- and allowing sunlight to filter through leaves on a tree, where the mottled light pattern on the ground will show evidence of the Sun’s eclipsed phase.
Without even looking at the Sun, directly, you can observe the effects of the eclipse.
As totality nears, the Sun will appear as bright as ever, but it will stop feeling warm to you. Even a reduction of 50% or 90% in light isn’t enough to make a difference to your eyes, but it’s a dramatic difference to your skin. As the eclipse reaches 99% or more, you’ll start to experience a phenomenon known as Baily’s beads, where the crater walls on the Moon block sunlight, but the craters themselves allow sunlight to pass through. This is proof that the Moon isn’t perfectly smooth, but rather that craters have rims, depths and profiles that very much affect where sunlight can and cannot pass through.
Finally, totality will occur. If there were a lot of people talking excitedly during the partial phase, expect a hushed silence during these two minutes. First, you’ll be engulfed in darkness. Second, you’ll start to notice objects popping out in the daytime sky that you don’t usually see. These include the Sun’s corona, stars during the day, even the planets Mars and Mercury. You’ll also notice that parts of the sky look bright, especially near the horizon; these are locations where the Moon’s shadow isn’t falling. The region where a total eclipse occurs is quite narrow, and will change over the course of your total eclipse experience.
After totality ends, you may want to watch for objects further east of you to plunge into darkness as the Moon’s shadow passes over them. If you have distant mountains in the path of totality, you’ll absolutely notice when they experience darkness by seeing when they go dark. (Those of us in western Oregon, who can see Mount Jefferson, will witness it fall into shadow a few minutes after we experience totality.) You’ll get another hour of the partial phase, but nothing will compare to what you’ll be able to see during those few minutes unlike anything else on Earth.
It’s important, particularly during the partial phase and the Baily’s beads phase, to keep your eyes protected. Blindness risks are real, and disproportionately affect young people and children. The reasons are many: looking directly at the Sun burns your retina, and damage is cumulative over the course of many hours. Looking at the Sun for even a few seconds, and then looking away, does notrestore your retinas, even after a few minutes or hours. If you look at the Sun for a total of 60–90 seconds in a single day, you can burn out your retinas permanently. This often occurs because it isn’t accompanied by pain, and there are hours of delay between when you do the damage and when your vision goes away.
The way to avert this fate is to use safety equipment at all times when viewing the Sun.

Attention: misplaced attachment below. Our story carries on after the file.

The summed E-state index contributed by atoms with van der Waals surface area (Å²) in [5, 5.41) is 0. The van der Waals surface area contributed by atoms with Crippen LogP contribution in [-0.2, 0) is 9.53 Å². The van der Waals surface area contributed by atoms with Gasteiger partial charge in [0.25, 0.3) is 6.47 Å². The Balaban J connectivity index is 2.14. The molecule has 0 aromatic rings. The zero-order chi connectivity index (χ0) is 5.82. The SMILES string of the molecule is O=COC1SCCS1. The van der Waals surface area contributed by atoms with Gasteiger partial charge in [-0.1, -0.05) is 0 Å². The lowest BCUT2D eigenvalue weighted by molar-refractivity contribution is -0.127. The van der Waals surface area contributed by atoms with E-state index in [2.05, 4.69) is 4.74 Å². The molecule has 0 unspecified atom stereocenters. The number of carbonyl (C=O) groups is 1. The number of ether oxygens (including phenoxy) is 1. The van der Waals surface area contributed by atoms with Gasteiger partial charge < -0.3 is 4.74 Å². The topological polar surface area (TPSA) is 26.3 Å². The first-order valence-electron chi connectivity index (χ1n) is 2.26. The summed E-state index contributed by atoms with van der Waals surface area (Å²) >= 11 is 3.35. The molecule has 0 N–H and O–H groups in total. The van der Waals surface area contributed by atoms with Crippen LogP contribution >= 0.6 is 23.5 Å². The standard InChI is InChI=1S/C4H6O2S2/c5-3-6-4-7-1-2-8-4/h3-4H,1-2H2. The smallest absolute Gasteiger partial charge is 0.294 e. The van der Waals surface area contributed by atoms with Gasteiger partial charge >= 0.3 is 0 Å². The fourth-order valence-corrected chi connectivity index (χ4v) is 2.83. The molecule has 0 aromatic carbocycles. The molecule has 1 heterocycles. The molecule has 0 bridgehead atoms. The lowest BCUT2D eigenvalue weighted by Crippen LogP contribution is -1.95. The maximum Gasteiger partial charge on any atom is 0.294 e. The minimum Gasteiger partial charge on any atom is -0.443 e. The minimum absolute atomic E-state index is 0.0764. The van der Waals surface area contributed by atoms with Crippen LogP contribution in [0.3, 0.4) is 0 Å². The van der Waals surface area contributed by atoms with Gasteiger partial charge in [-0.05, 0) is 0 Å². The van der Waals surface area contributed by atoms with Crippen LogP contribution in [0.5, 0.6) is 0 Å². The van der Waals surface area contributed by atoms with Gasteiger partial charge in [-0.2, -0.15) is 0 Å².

Eclipse glasses, which must be ISO-certified, have a silvered outside, and have no visible defects or holes in them, are the most widespread way to safely view the eclipse. You can also buy solar filters for binoculars and telescopes, so long as you put them over the outside lenses, where the sunlight is first incident. (Looking through binoculars or a telescope at the unfiltered or improperly-filtered Sun directly can permanently blind you almost instantly!)
But my favorite way to view the Sun during a partial phase is through welder’s goggles or a hood (or both, combined), where the combined shade of the glass needs to be 14 or higher. Most off-the-shelf goggles are shade 5, while most off-the-shelf hoods are shade 10; using them together is a great way to enjoy the entire eclipse safely.
When totality arrives, however, take all your eye protection off and just enjoy the experience. This eclipse, if viewed by more than 30 million people (which it may be!) will make it the most-viewed eclipse in history, surpassing the breaking the record set by the 2009 eclipse that passed across India, China and Japan. We may set another record as well: for the largest traffic jam ever in world history, as millions of people will flock from nearby cities to sparsely-populated regions.
Make sure you bring enough water, food, and that you don’t plan on doing much traveling within about 8–12 hours of the eclipse in either direction. That said, this is the most spectacular astronomical experience most of us will ever have. On a scale of one-to-ten, a partial eclipse is a 5, an annular eclipse is a 9, but a total solar eclipse, during the moments of totality, is about a million. For even more information, check out the latest Starts With A Bang podcast on eclipses. Stay safe, learn the science, but most importantly, enjoy the show!
Ethan Siegel is the author of Beyond the Galaxy and Treknology. You can pre-order his third book, currently in development: the Encyclopaedia Cosmologica.